Trade war-hit town near Shanghai see positives from US-China tensions as it seeks two-way investment flows
- Official from Tongxiang in Zhejiang province hope that its manufacturers will set up factories in the United States but keep their headquarters in China
- As of the end of last year, 14 companies from Tongxiang had set up shop in the US including a US$350 million fibreglass plant in Columbia, South Carolina
Tongxiang, a town in the Chinese coastal province of Zhejiang, has been hit hard by the increase in US tariffs on Chinese imports this month, but local government officials are now banking on the trade war to boost two-way investment flows.
At an investment promotion event targeting potential US investors in Shanghai last week, days after the US escalated trade tensions by raising tariffs on US$200 billion of Chinese products from 10 per cent to 25 per cent, Fei Jianliang, the local commerce bureau director, said the trade war “could somehow boost investment in both countries”.
Lu Liang, deputy director of the bureau of commerce in Tongxiang, a two-hour drive south of Shanghai, said that the local government is encouraging its main exporters to set up factories in the US to avoid import duties while keeping their head office in the town – a multinational model of moving production offshore while retaining key functions within the home country.
At the same time, Lu said the city is looking for multinationals to invest in “advanced manufacturing” sectors in the city. “With tariffs increasing, now is a good time to invest in China to manufacture and sell locally,” Lu said.
The comments from local Chinese officials in an export-oriented town show that a decoupling of the world’s two largest economies, if there is one, could only happen in slow motion after four decades of trade and economic integration.
The economy of Tongxiang, a city of 1.2 million people, is highly dependent on exports of manufactured goods such as textiles. The city’s exports surged to US$4.2 billion last year, up 17 per cent from a year earlier, local official data showed, with the US the largest market, accounting for around a sixth.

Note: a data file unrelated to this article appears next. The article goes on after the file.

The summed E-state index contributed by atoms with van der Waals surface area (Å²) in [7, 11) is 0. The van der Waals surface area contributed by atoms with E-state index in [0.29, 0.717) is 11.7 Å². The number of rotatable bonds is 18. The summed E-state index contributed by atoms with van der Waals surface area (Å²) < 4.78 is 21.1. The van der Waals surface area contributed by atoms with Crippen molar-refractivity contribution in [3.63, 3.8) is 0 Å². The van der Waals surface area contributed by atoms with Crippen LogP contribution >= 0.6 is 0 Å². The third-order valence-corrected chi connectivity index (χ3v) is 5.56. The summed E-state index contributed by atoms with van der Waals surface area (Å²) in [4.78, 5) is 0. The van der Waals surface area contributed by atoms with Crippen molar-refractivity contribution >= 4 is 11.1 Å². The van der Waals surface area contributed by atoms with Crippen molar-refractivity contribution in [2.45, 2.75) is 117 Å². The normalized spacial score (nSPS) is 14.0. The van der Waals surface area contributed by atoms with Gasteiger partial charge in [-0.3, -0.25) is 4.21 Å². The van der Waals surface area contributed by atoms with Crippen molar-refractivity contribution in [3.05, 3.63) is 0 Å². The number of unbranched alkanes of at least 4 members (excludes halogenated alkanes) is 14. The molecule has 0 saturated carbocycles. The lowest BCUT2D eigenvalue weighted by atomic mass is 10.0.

At least US$340 million worth of exports to the US are affected by the additional tariffs levied by Washington on May 10. If US President Donald Trump proceeds and imposes tariffs on the remaining US$300 billion worth of Chinese products not now subject to sanctions, every shipment from Tongxiang to US will be covered.
As a result, the city’s manufacturers are rapidly relocating abroad, and so far, 14 companies from Tongxiang had set up factories in the US. The city’s outbound investment reached US$680 million last year, or more than double the investment inflow of US$300 million.
The largest is a US$350 million fibreglass plant in Columbia, South Carolina, owned by Tongxiang-based Jushi Group. A ceremony lighting the factory’s furnace was held last week at the plant, which has an annual capacity of 96,000 tonnes of fibreglass, marking the official start of production three and half years after the initial investment.
Jushi USA lobbied last year for its Chinese parent company, Jushi Group, to be excluded from US tariffs on materials used at the Columbia plant. In a letter to US trade representative Robert Lighthizer in November, the company said tariffs “will have a crippling effect on Jushi’s ability to build and operate its production lines” and force the company “to re-examine all aspects of the project”, according to the company’s request sent to the Office of the United States Trade Representative.
The requested exclusion from 25 per cent additional tariffs included nine types of products, four of which – packaging-distribution systems, instant print labelling machines, industrial ovens, and screw pumps – were denied, while the remaining items are still under review.
Separately, the local government of Zhoushan city in Zhejiang province is also upbeat about China-US economic ties after it became the location of the first finishing and delivery centre in China for Boeing 737 aeroplanes.
Li Fangjun, director of Zhoushan’s Investment Promotion Bureau, said the city is hoping that production at the Boeing plant can be ramped up to deliver the plant’s full capacity of 100 Boeing 737 Max planes a year. Since the start of operation last year, the centre has delivered two planes.
For 2018, exports to the US accounted for less than 5 per cent of Zhoushan’s trade, with the city showing a big trade deficit of 4 billion yuan (US$578 million) last year as it needed to make large purchases from the US for the Boeing plant.
“Zhoushan is a port city that imports a lot of commodities such as oil, coal and iron ore. Comparatively, our exports – mainly seafood – are much smaller,” Li said. “Even though Zhoushan has a trade deficit with US, Zhenjiang still has a pretty big surplus with US.”